- Noah Bradley’s twitter. Tends to retweet useful advice. Blog is good too.
- http://lackadaisy.foxprints.com/exhibit.php?exhibitid=333 Lackadaisy’s expressions tutorial. Take note, intrepid comickers.
- http://conceptcraniopagus.deviantart.com/gallery/24184227 Here’s some decent concept art tutorials.
- http://galadarling.com/article/i-want-to-be-part-of-an-evil-illustrator-duo Kurt Huggins and Zelda Devon talk about working as illustrators and how to do what they do. Sort of overlooked but vastly awesome.
- http://comictool.blogspot.com/search/label/brushes Do you ink? You should probably try using brushes, if you do. This blog is terrifyingly in depth on your brush needs.
- http://www.retronaut.com/2012/02/soviet-space-propaganda-posters-1958-1963/ Here are some awesome retro posters. Retronaut is a great reference resource in general.
- http://freakshow6.deviantart.com/art/Photoshop-Gouache-Tutorial-177890902 Do you want to be cool like Loish or many other people using this brush? Of course you do! Here’s how to do it. Warning: may be addicting.
- What Skin Colors? How to effectively deal with lighting human skin. Doesn’t include any skintones for POC, unfortunately, as is a common problem with many art tutorials.
- Gradient Tutorial Literally one of the most important things to learn when painting digitally, IMO.
- Texture Brushes Some good brushes.
- DanLuVisiArt Some more good brushes.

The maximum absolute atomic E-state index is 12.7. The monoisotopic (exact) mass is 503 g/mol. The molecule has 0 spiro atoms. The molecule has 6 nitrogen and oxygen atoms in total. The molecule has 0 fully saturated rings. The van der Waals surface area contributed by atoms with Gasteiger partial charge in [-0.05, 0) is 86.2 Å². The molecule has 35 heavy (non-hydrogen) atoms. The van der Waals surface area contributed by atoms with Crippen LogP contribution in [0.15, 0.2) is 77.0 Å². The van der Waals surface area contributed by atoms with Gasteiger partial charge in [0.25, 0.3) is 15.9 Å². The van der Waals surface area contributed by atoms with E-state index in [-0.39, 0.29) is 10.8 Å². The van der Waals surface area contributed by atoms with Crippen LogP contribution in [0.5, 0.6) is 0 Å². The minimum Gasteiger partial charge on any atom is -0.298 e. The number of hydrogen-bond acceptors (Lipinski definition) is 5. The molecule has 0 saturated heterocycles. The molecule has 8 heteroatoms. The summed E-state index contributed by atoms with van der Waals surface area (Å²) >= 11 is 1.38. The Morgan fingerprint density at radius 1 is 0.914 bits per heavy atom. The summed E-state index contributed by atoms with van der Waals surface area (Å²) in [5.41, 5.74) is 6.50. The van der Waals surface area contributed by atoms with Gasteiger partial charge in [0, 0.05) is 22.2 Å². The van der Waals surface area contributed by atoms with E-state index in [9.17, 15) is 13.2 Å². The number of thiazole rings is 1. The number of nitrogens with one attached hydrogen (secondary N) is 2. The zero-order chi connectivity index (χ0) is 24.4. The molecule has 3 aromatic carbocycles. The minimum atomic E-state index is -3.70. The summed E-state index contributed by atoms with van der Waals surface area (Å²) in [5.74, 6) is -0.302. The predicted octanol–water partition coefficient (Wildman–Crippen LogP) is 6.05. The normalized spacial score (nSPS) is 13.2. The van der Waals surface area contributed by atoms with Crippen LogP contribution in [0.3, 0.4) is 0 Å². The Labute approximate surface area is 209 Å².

- Quick Facial Anatomy Tips …with links to other facial anatomy tips. Of course this isn’t a substitute for drawing from life, but it sure helps :)
- http://lostandtaken.com/ Free textures for your work! I would encourage making your own, in the long run, but these work well.
- http://www.watercolorpainting.com/pigments.htm The masterlist of watercolor pigments. Really helpful if you’re ordering from Blick or Utrecht and can’t recall the difference between one pigment or another, god forbid.
- http://minyos.its.rmit.edu.au/aim/a_notes/p_images/walk_2_legs(side).gif How to do various walk cycles. Very exaggerated, of course.
- http://ilovetypography.com/2008/04/04/on-choosing-type/ Nice article on choosing type. You should always be mindful of how your type choice works with your artwork.
USEFUL THINGS TO OWN
- Brown paper sketchbook. Makes defining volume a lot easier, for beginners and advanced artists alike— just get a white pencil and go crazy with highlights.